(Capt. Laure): Things will still take time and the distribution probably won't be 50-50, but it's a great way to demonstrate there are no fundamental differences any more.
But what about the current distribution, in France?
(Capt. Laure) In the French army worldwide, it's probably about 25 percent and in some units of course there are actually more women, for instance the medical regiment, and others where there will be more men.
In my regiment, which is logistics and there is a lot of heavy loading, but even then there are still plenty of women doing that. I think in the British army it's a bit less, so from a European point of view France is in the forefront.
And at Tapa?
(Col. Ponzoni): In general at Tapa, it's irrelevant and not an issue in the sense that it is not an issue we're all soldiers doing a job. But of course it has changed a lot in my career, whereas early in my career there were only some openings, for instance in logistics.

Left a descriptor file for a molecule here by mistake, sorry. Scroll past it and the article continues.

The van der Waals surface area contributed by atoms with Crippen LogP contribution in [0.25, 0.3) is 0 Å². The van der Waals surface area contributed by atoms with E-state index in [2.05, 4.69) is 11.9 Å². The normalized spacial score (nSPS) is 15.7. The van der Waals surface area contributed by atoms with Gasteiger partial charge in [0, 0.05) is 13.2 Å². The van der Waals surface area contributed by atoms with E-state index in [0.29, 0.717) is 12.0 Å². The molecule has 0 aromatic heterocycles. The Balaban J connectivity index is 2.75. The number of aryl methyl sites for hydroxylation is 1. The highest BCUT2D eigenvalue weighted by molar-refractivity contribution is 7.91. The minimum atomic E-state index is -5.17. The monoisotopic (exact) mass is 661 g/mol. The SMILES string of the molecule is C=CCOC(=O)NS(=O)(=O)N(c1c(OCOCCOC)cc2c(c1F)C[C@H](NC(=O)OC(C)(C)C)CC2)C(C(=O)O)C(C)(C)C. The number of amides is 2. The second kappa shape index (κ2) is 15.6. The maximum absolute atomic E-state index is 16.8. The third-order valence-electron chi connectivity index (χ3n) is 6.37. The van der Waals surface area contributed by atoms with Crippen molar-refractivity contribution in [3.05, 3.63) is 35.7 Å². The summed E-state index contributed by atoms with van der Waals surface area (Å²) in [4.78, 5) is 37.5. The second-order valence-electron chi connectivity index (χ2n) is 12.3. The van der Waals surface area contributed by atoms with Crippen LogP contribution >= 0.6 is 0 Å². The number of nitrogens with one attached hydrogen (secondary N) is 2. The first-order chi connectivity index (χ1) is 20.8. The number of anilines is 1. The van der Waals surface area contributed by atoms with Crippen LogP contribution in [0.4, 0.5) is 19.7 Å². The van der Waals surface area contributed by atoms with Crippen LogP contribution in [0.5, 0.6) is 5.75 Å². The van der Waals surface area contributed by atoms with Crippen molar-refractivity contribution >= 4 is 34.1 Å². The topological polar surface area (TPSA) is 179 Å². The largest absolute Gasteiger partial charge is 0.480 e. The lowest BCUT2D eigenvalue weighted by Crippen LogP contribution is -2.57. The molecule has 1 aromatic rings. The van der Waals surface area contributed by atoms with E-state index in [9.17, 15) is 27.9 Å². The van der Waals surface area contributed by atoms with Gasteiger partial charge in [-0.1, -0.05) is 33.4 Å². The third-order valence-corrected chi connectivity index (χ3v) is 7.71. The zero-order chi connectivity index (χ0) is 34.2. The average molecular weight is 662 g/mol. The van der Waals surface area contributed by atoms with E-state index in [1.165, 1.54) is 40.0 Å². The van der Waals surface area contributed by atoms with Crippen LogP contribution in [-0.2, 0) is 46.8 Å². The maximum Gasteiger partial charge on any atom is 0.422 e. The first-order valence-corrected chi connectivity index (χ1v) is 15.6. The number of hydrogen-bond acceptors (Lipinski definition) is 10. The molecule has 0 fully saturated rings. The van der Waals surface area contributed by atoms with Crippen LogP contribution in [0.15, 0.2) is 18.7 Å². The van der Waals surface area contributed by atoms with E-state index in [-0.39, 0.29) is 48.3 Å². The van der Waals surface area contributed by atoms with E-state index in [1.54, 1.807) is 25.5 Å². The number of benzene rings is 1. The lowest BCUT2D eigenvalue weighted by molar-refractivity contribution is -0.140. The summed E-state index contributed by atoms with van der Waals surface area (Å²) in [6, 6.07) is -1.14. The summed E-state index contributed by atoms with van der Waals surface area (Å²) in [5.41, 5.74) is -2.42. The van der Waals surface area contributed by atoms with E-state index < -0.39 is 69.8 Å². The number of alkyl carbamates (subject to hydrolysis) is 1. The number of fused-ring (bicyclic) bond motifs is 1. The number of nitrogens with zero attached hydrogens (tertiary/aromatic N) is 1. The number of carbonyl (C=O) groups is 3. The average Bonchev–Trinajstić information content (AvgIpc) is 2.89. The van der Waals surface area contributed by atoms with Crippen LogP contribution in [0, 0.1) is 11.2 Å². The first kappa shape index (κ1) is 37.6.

It has changed at about the same pace as society has as a whole.
What makes a good soldier, what are the main qualities here?
Intelligence and discipline. That era when you put people into battle without knowing what they are doing is long gone. We can't develop the new tech without such people, either.
Finding a group's level refers to the "weakest" person in that group. If you take the first one, who is always faster and goes rushing off, if they are not able to help the weaker ones then it's not a good unit.
What piece of equipment would you never be without?
My helmet, and my frag (flak jacket or body armor – ed.), and the weapon of course. Well, that's the essential thing for a solider of course.
How do you deal with boredom while on base?
In fact I'm not sure people ever even get time to get bored. They are working every day, training every day, not a day goes by without a firing or other exercise. We can give them one or two days off sometimes, but in that time they are just resting and sleeping.